Kolkata: With fans willing to pay any amount to watch India-Pakistan fight it out at Manchester on Sunday, the expected hullabaloo around the age-old marquee fixture is at an all-time high, days before the action gets underway.
The two cricketing nations do not play each other in bilaterial ties due to the political climate. Therefore, every time the two cross paths, it is a multi-nation tournament that allows that platform.
This time, there was much talk on whether the match will take place at all after the Pulwama terror attacks and the Balakot air strike.
But finally, the game is two days away and after rain forced the game between India and New Zealand to be abandoned, the fans are waiting with bated breath for Virat Kohli and his men to take on Sarfaraz Ahmed and his boys.
“For Sunday, we know we’re there when it comes to the mindset. Just about going out there and having a game plan, executing it. As soon as you enter the field, it’s calm and relaxed. The atmosphere from the outside, for the first time, it’s a bit intimidating, but we’ll look to execute well.
“It’s been competitive for years, it’s a marquee event all over the world, honour to be a part of the big game. Brings out the best in all of us,” Kohli said about the high-octane clash.
Such is the craze among the fans that they are willing to pay any amount of money to witness the game.
The tickets for the clash which will take place at the Old Trafford Stadium — which has a capacity of 20000 — were sold out within hours of the ticket window opening.
And now, those who have bought the tickets are earning more by re-selling them. A website, Viagogo, is now buying tickets from the fans and is reselling them for prices ranging from approximately Rs20,000 to Rs60,000.
According to the website, 480 people have asked them to resell their tickets which the website is now providing to those who want it.
The highest ticket price is available in the Platinum category for Rs62, 610 while the lowest is that in the Bronze category for Rs20,171.
The website has put up a map of the stadium wherein they have listed the services available in the stands for which the prices are mentioned.
An Indo-Pak match also means controversy, and this time the advertisements have stirred up a hornet’s nest with both the countries putting out promotionals.
India’s Star TV has been running an advertisement where an Indian supporter describes himself as Pakistan’s “abbu” (father), referring to India’s domination over their rivals in the showpiece event.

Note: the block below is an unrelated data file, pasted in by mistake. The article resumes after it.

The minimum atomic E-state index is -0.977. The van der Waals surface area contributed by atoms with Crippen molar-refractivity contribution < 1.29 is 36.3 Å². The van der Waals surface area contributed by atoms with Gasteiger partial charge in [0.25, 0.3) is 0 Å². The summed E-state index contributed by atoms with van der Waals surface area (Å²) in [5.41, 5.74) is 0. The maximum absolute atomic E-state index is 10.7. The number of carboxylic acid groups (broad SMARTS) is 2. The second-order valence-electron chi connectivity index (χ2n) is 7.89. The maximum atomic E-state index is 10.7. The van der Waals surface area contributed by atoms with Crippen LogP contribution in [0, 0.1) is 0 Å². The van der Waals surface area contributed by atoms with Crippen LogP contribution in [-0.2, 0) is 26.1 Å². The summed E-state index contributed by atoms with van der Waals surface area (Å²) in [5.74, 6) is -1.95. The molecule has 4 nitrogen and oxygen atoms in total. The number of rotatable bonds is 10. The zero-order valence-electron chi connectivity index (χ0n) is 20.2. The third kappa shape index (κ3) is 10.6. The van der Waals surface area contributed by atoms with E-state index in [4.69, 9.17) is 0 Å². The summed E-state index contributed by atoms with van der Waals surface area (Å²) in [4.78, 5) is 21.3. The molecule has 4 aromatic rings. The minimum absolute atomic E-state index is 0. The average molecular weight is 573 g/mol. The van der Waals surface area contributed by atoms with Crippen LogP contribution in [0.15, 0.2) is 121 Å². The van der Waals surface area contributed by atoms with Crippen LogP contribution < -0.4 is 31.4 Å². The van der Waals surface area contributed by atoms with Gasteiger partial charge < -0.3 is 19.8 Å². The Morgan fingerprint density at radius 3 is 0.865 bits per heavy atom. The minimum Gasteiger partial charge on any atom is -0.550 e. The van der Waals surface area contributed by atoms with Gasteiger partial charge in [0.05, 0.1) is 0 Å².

On the other hand, Pakistan’s TV channel has used a spoof of Wing Commander Abhinandan Varthaman to create a hype over the match. In the 33-second video, a character impersonating Abhinandan, can be seen mimicking the Air Force pilot who was captured by the Pakistan Army after the Balakot air strike.
Tennis star Sania Mirza has called the advertisements “cringeworthy” saying there was no need to “hype up” the India-Pakistan match with rubbish.
Rain, though, could play spoilsport like it has been in four of the World Cup matches so far.
Predictions are that it will be overcast throughout the day, with rainfall expected as the day progresses.
The ICC has said in a statement that it will be a logistical mayhem to keep reserve days for games in the group stage.
“Factoring in a reserve day for every match at the World Cup would significantly increase the length of the tournament and practically would be extremely complex to deliver,” ICC Chief Executive David Richardson had said in a statement a few days back.
“It would impact pitch preparation, team recovery and travel days, accommodation and venue availability, tournament staffing, volunteer and match officials’ availability, broadcast logistics and very importantly, the spectators who in some instances travel hours to be at the game. There is also no guarantee that the reserve day would be free from rain either.
“Up to 1,200 people are on site to deliver a match and everything associated with it, including getting it broadcast, and a proportion of them are moving around the country. So reserve days in the group stages would require a significant uplift in the number of staff,” he added.